Bismarcks (1894); Laws are like sausages (1871)

Bapopik at AOL.COM Bapopik at AOL.COM
Thu May 20 07:07:08 UTC 2004


DOUBLE POSTING--The "hot dog" post didn't go through, I posted again, and 
both posts made the list.  Happens every time.  Sorry.
  
AFRO AMERICAN (Baltimore)--Paper of Record now has it through the end of 
1965.  No "Different Strokes."  Here's the earliest "soul food":
    
    1       Afro American       2       Saturday, September 4, 1965     News    
    19      News        
    2       Afro American       2       Saturday, September 11, 1965        
News      05      News        
    3       Afro American       2       Saturday, September 25, 1965        
News      19      News        
    4       Afro American       2       Saturday, October 2, 1965       News    
    29      News        
    5       Afro American       2       Saturday, October 23, 1965      News    
    35      News    
  
PROQUEST CHICAGO TRIBUNE--I can't find anything about it yet.  ProQuest 
hasn't even put out a press release about the Chicago Tribune.
  
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---------------------------------------------
BISMARCKS
  
   More on "Bismarcks" or "Bismarks."  Again, John Mariani's ENCYCLOPEDIA OF 
AMERICAN FOOD AND DRINK (1999) states that the "earliest references to 
bismarcks date to the 1930s."
  The NYPL doesn't seem to have this book that I went through today at NYU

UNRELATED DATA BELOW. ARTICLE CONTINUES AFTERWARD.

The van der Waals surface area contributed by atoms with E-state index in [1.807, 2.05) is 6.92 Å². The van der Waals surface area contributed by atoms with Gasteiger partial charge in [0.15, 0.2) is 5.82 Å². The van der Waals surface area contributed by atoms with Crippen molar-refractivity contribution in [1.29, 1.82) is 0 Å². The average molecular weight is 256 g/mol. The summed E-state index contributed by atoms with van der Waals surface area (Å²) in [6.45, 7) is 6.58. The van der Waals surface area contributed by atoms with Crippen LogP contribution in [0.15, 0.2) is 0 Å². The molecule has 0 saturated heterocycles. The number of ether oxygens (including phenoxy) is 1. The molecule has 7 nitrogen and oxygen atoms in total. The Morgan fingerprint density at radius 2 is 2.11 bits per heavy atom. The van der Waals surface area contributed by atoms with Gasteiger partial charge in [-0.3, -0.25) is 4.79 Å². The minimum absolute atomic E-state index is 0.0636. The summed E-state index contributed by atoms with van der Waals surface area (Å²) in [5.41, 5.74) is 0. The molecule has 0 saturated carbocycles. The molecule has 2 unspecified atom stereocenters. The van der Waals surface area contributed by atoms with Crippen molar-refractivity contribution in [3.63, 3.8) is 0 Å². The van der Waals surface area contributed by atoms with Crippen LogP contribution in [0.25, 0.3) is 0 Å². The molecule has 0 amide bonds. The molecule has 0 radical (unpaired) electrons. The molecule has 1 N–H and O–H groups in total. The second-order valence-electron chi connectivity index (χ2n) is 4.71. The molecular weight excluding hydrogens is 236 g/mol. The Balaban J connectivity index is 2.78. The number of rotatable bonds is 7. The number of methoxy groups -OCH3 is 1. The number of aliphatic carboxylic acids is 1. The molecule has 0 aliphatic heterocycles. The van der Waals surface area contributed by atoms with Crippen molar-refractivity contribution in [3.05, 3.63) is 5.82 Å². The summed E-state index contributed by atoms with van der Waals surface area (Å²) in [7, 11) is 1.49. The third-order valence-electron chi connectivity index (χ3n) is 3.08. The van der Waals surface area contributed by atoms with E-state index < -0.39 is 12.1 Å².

Special Collections.
  
Author  <A HREF="http://www.bobcat.nyu.edu/WebZ/GeacSCAN?sessionid=01-33094-2024683646Whitehead, Jessup.  
Title   The American pastry cook : a book of perfected receipts for making 
all sorts of articles required of the hotel pastry cook, baker, and 
confectioner, especially adapted for hotel and steamboat use, and for caf├ęs and fine 
bakeries / by Jessup Whitehead.   
Edition 7th ed. 
Publisher   Chicago : J. Whitehead & Co., 1894. 
Description 225, ii p. ; 27 cm. 
Series  Whitehead, Jessup.Oven and range series ;  v. 1. 
The Oven and range series ; v. 1    
Notes   Spine title: Hotel pastry cook. 
Three of the parts have separate title pages. 
Includes index. 
SpecCol c.1 is from the library of Cecily Brownstone. NNU   
Contents    The hotel book of fine pastries -- The hotel book of puddings -- 
The hotel book of breads and cakes -- The hotel book of salads and cold 
dishes.    
References  Bitting, K.G. Gastronomic bib., p. 494  
Subject (LCSH)  Cake.  
Confectionery.  
Quantity cookery.   
Related name(s) <A HREF="http://www.bobcat.nyu.edu/WebZ/GeacSCAN?sessionid=01-33094-2024683646Brownstone, Cecily,  former owner.  
Other titles    Hotel pastry cook.  
    
Pg. 60:  Bismarcks.
   Large doughnuts of the plain sort directed at No. 561, with a teaspoonful 
of stewed fruit inside, cut out like thin biscuits, allowed to rise and then 
fried.
  
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---------------------------------------------
LAWS ARE LIKE SAUSAGES
  
   I don't know what Fred Shapiro (the legal quotations expert) has for this 
famous line.  See below.
   Maybe Bismarck didn't say it?  At the very least, it's from 1871 and --hot 
dog!--from Chicago.  (O.T.  The city burned right after this.)
      
  
(GOOGLE)
http://lawlibrary.ucdavis.edu/LAWLIB/Dec02/0084.html
RE: Bismarck, laws and sausages

From: Kent Olson (kolson at virginia.edu)
Date: 12/04/02 
Next message: Biberman, Caren: "New York Librarians-New York Case Tracking 
Services" 
Previous message: Victoria Coulter: "Re: West invoicing" 
In reply to: Schmidt, Michelle J.: "RE: Bismarck, laws and sausages" 
Messages sorted by: [ date ] [ thread ] [ subject ] [ author ] <x-flowed> 
OK, much as I would like to appear a legal savant, browsing through musty 
old volumes in my spare time (I should know that works only with lawyers or 
law professors, not with librarians) -- Fred's right, it was HeinOnline